Positive Remarks on Female Politicans’ Appearance Hurts Them
Think it’s no big deal that President Obama called Attorney General Kamala Harris the best looking Attorney General? I didn’t. Sure, I thought that it was an irritating reflection of sexism but not a big cause for banner waving. I particularly felt this way because of the outcry’s implicit condemnation of, well, me. Perhaps I too often make comments about the appearance of others, particularly those I see as interesting or attractive. I also believe that the affirmation of a public and powerful African-American woman’s beauty remains a novel and positive development in our screwed up racist culture.
That doesn’t mean it wasn’t important to gently call out the President and seek an apology.
Now we have empirical reasons to explain why these words, mild as they were, were wrong. A study released by the Women’s Media Center’s Name It/ Change It campaign today indicates that any attention — any at all — to a female political candidate’s appearance damages her standing. (Full disclosure: I’ve received media training from the WMC.)
In a survey about a “simulation campaign” run by Lake Research Partners, polling evidence indicated that:
● Neutral, positive, and negative descriptions of the woman candidate’s appearance all had detrimental impacts on her candidacy. Importantly even appearance coverage that purports to be neutral or complimentary damages the woman.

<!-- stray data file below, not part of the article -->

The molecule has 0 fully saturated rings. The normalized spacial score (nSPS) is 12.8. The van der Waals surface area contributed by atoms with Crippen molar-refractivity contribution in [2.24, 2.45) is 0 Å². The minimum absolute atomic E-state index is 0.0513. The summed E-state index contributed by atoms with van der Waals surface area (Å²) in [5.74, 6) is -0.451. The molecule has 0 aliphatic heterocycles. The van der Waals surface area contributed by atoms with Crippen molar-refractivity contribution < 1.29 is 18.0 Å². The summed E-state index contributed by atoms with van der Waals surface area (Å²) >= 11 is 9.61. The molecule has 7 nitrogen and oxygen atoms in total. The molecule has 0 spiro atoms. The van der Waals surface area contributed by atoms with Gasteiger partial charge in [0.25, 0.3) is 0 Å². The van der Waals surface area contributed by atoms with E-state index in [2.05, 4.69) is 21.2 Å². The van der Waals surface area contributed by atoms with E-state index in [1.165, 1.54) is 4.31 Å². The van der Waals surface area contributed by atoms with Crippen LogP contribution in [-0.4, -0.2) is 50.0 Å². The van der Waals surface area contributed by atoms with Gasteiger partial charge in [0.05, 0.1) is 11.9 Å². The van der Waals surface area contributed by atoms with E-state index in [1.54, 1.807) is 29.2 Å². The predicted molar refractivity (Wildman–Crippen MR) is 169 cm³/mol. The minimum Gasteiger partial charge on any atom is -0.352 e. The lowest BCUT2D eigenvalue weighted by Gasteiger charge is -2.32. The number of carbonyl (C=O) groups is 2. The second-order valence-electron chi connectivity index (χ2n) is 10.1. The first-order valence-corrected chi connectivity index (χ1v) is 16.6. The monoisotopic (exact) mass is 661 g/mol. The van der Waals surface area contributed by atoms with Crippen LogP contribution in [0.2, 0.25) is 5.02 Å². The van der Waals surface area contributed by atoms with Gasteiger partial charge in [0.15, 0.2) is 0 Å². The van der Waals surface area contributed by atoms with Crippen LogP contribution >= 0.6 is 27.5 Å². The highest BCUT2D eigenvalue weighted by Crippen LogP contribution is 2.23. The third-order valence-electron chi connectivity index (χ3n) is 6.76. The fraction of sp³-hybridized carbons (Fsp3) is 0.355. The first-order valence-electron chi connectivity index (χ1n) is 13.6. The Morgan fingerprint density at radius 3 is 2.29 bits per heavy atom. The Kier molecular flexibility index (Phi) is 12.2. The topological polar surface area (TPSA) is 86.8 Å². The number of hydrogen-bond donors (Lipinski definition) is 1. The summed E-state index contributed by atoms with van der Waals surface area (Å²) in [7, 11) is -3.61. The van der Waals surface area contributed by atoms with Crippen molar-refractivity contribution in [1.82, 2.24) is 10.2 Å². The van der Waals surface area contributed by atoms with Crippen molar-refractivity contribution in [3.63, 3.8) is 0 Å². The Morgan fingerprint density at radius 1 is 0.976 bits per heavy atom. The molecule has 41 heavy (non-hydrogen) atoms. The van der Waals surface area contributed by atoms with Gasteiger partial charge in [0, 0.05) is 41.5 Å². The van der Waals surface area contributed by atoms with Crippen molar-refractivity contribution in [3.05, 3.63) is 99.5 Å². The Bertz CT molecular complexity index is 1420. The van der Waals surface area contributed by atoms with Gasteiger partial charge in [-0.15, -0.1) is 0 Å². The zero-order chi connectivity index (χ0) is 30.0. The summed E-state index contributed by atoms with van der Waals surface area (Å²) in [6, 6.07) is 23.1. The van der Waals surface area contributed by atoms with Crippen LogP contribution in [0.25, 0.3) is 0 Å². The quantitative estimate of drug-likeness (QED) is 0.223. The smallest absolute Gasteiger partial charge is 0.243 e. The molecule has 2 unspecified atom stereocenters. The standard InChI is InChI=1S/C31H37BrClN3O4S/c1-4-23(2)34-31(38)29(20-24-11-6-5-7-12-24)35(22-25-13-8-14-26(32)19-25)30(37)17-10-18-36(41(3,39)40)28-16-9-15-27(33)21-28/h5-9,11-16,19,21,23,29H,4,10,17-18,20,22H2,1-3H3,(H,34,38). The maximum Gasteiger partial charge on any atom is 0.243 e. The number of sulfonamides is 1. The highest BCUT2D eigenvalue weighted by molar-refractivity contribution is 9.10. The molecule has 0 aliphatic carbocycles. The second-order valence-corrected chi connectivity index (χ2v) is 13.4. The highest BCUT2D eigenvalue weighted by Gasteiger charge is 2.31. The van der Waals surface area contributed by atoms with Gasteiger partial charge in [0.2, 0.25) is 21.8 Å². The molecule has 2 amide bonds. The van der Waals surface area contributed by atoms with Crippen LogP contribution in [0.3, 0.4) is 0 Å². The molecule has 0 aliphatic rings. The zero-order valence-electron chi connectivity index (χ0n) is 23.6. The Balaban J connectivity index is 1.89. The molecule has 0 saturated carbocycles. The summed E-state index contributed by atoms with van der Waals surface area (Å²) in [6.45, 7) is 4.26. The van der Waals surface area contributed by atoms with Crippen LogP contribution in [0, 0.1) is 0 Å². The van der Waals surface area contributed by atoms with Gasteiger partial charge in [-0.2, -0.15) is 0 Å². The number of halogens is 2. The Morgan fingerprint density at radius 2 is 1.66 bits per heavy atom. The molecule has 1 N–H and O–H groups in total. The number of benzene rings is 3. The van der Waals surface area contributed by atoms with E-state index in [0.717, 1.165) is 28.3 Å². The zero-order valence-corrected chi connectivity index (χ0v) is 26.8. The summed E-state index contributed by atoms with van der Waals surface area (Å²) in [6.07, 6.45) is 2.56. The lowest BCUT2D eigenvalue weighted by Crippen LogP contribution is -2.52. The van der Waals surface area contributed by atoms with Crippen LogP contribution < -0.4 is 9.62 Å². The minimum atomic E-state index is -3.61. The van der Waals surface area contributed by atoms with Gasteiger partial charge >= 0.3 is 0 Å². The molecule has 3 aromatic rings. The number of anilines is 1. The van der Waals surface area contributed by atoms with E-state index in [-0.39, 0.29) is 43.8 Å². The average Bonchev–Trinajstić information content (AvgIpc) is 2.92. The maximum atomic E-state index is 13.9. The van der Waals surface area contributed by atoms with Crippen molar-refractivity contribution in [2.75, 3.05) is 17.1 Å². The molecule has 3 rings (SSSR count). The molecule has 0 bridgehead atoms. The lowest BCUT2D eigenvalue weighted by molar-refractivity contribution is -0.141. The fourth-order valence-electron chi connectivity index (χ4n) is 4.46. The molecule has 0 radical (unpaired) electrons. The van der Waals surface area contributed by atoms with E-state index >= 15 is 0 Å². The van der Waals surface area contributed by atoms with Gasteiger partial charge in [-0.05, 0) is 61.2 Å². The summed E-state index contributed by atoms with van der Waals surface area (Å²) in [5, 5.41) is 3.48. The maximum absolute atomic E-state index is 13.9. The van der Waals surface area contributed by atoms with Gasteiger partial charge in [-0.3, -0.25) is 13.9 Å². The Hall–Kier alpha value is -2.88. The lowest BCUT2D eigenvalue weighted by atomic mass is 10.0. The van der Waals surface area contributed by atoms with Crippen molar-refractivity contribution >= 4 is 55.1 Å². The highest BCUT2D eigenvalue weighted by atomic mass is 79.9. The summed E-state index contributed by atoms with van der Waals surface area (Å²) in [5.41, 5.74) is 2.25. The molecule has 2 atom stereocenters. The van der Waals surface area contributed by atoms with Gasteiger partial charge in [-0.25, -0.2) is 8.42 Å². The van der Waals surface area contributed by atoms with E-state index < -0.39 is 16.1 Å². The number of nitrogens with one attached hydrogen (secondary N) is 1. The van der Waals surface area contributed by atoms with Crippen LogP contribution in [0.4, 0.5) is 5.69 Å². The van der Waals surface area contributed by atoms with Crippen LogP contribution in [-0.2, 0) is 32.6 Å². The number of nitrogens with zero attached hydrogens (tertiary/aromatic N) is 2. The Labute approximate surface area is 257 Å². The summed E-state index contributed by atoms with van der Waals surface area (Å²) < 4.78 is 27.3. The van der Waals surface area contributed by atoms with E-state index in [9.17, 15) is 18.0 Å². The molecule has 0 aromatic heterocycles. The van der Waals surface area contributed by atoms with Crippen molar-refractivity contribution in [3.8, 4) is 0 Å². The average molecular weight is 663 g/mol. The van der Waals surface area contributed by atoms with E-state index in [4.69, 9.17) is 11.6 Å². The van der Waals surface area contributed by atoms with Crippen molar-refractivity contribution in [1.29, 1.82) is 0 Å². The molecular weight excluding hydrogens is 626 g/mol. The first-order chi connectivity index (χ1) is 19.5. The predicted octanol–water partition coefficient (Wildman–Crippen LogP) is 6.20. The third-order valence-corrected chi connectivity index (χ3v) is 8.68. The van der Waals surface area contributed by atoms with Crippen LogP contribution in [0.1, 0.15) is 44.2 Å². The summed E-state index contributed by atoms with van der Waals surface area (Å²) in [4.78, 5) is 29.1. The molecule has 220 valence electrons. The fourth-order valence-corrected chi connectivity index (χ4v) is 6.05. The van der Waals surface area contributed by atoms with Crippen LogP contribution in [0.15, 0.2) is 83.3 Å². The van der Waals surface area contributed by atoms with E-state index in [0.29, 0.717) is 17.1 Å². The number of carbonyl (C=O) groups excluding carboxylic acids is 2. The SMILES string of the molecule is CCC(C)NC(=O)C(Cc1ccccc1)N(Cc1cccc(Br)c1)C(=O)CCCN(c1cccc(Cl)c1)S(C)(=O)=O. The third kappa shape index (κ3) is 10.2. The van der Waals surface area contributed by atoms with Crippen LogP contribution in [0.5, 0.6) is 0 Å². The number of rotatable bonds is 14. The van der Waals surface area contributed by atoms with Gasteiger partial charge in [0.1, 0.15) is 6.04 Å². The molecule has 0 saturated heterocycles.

● While this appearance coverage is very damaging to women candidates, the male opponent paid no price for this type of coverage.
● the voters who are most responsive to the coverage of women’s appearance are Independents, key to any candidate’s victory.
The research reminded me that most people aren’t keeping a dossier on the best and the brightest female politicians like Parks and Recreation’s Leslie Knope might do — they’re just reacting to what they see. And if they see fashion and style talk, they react negatively. As Irin Carmon writes at Salon, “women, above all, are subject to a can’t-win calculus in which the desires of men, rather than their objective qualifications, determine how they’re treated — for better or worse.” The data from the study certainly shores up my belief in the willful ignorance of male pundits, like Politico’s Dylan Byers, who claimed they didn’t understand why women were offended by Obama’s remark. The men who kept saying “we don’t get it” acted positively affronted that their right to publicly comment on women’s appearance with impunity was under attack.
In fact, though, media machers themselves are a big part of the problem — even style writers who obsess over heels in the senate and hair in the state capitol. They contribute to an atmosphere that hurts women seeking power.
Like most women, at various points in my life I’ve felt impacted by these kinds of comments. I’ve winced when I felt like my presence was getting erased because I was not presenting as “pretty” and someone else was — and I have also worried that my intelligence was being overlooked for the exact opposite reason, because I was too pretty to be taken seriously. Either way, it’s completely unpleasant.
Wherever we work or play, we’re not operating in a vacuum, but a world where women are judged more than men are for superficial reasons. We should keep this in mind when we discuss public figures.